MINNEAPOLIS - Eighteen school children recently became ill a few days after eating a casserole in their school cafeteria. According to the Minnesota Department of Health, ground beef contaminated with Escherichia coli is believed to be responsible for the outbreak.
Students at Risen Christ Catholic School here ate a casserole of ground beef, pasta and tomato sauce March 14 and started showing E. coli infection symptoms - including severe or bloody diarrhea and abdominal cramps - between March 16 and March 22. While two children required hospitalization at one point, all have since recovered.
The mean duration of symptoms was four days among 10 children for whom data were available, according to Liz Wagstrom, DVM, MS, epidemiologist with the Minnesota health department. Eight children were still sick when the data were compiled and were not included. There have been no reports of hemolytic uremic syndrome associated with the outbreak. E. coli O157H7 has been confirmed in six students.
The casserole was baked in seven separate pans. Third and fourth graders, who ate first that day, plus one fifth grader, were affected, Wagstrom said.
Officials with the Department of Agriculture (USDA) identified ground beef as the most probable source of the infection on March 30. Although a total of 79,200 lb of meat from the lot, produced on Nov. 10, 1999, at a Minneapolis processing plant, was distributed to 51 schools throughout the state, there were no other reports of E. coli illness.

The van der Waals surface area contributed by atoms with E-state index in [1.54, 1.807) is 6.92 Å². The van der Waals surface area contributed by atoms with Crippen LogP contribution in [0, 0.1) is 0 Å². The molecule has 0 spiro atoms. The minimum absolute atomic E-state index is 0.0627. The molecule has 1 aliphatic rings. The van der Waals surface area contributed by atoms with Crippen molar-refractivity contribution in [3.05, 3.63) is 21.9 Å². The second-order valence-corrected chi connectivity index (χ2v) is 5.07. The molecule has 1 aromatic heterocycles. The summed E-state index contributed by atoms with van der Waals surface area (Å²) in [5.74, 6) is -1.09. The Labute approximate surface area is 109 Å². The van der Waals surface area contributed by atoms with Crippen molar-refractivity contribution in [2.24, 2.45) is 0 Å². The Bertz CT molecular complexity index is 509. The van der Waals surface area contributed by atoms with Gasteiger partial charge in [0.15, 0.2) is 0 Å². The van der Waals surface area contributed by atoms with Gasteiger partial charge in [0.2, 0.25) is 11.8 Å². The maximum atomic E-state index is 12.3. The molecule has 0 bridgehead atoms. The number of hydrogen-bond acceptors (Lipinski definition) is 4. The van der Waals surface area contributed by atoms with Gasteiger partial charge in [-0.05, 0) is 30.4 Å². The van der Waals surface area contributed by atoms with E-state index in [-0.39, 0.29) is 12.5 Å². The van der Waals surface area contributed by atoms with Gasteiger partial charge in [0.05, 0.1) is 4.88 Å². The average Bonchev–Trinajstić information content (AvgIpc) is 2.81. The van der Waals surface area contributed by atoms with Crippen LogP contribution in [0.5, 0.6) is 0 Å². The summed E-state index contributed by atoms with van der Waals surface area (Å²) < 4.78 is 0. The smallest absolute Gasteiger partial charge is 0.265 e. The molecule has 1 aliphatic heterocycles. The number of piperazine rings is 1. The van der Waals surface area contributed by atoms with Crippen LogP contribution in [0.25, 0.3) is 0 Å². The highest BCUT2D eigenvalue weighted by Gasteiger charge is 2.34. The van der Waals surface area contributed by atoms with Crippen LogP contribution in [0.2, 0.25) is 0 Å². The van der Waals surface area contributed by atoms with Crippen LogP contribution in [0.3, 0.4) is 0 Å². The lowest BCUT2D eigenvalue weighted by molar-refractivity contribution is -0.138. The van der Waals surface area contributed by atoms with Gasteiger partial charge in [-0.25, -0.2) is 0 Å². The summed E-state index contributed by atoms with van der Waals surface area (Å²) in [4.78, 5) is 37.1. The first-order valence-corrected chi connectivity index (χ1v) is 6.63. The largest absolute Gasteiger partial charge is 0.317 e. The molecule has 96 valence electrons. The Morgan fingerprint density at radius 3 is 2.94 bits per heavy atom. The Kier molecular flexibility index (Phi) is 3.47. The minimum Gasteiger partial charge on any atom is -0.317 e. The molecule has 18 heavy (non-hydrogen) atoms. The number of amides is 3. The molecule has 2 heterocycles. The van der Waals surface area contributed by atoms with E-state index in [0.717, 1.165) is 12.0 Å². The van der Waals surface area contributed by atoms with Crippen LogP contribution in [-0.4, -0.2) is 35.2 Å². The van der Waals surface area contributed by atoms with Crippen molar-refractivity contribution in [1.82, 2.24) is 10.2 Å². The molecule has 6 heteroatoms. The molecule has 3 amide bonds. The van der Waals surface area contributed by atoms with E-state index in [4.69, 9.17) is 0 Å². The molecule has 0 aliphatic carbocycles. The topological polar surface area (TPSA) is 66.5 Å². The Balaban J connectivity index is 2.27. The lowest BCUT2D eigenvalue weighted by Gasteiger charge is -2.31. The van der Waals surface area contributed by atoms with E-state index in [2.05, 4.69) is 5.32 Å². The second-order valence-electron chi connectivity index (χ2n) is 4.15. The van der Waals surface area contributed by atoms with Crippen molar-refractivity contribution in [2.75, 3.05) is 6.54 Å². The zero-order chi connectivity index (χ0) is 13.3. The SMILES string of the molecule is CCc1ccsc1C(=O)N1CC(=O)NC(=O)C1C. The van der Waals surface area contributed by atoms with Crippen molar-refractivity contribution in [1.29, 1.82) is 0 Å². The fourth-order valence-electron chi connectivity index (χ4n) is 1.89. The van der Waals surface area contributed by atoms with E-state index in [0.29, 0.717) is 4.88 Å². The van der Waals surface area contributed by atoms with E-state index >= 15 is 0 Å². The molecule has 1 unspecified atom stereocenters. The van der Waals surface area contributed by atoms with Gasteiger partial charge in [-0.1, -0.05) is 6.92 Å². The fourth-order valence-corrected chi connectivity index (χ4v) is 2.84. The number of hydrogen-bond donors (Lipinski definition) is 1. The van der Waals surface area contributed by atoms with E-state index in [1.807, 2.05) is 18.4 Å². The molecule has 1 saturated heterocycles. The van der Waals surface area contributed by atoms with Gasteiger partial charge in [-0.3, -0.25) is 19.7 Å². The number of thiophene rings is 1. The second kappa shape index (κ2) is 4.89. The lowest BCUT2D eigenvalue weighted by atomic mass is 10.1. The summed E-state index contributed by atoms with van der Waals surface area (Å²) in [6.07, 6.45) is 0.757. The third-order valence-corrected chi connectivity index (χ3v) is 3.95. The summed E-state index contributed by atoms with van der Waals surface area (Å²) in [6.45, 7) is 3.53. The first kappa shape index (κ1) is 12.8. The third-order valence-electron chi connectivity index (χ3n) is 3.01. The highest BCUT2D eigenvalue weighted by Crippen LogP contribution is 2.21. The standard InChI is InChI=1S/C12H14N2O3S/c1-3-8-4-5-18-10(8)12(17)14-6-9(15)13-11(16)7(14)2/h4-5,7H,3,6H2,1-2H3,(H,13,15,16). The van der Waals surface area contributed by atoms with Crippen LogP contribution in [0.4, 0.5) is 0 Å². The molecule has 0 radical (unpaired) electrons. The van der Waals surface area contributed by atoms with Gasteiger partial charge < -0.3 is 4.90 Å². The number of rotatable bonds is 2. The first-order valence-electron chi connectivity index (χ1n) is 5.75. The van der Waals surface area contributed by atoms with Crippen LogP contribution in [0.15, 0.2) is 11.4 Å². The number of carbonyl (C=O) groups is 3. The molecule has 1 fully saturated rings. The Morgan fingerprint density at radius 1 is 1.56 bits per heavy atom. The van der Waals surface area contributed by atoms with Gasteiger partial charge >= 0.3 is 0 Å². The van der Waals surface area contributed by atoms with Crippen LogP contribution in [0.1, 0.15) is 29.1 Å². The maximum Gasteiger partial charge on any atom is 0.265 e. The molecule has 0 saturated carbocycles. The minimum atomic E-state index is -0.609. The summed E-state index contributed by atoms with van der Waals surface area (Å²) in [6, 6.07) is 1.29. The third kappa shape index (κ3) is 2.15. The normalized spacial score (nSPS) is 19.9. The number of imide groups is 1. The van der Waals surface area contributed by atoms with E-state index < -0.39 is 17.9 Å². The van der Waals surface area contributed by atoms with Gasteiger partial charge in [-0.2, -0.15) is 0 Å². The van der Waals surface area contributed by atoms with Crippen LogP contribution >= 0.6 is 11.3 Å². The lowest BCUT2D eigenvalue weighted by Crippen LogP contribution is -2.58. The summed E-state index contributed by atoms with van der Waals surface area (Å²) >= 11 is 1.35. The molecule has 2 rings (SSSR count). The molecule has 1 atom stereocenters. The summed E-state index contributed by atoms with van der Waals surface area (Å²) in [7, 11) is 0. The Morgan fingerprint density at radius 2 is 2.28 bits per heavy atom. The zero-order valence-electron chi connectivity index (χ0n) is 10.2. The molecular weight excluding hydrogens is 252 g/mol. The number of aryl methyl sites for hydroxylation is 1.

"This product was purchased by the USDA for the school lunch program," said Margaret Glavin, associate administrator, food safety and inspection service at the USDA. "We were able to trace it to a particular lot, which was USDA product."
A total of 6,600 lb of ground beef has been returned from the schools, and the USDA's Food and Nutrition Service is working on plans to destroy the product, according to Glavin.
For more information:
- Elbasha EH, Fitzsimmons TD, Meltzer MI. Costs and benefits of a subtype-specific system for identifying Escherichia coli O157:H7 outbreaks. Emerg Infect Dis. 2000;6:3.
- Bender JB, Hedberg CW, Besser JM, et al. Surveillance for Escherichia coli O157:H7 infections in Minnesota by molecular subtyping. N Engl J Med. 1997;337:388-394
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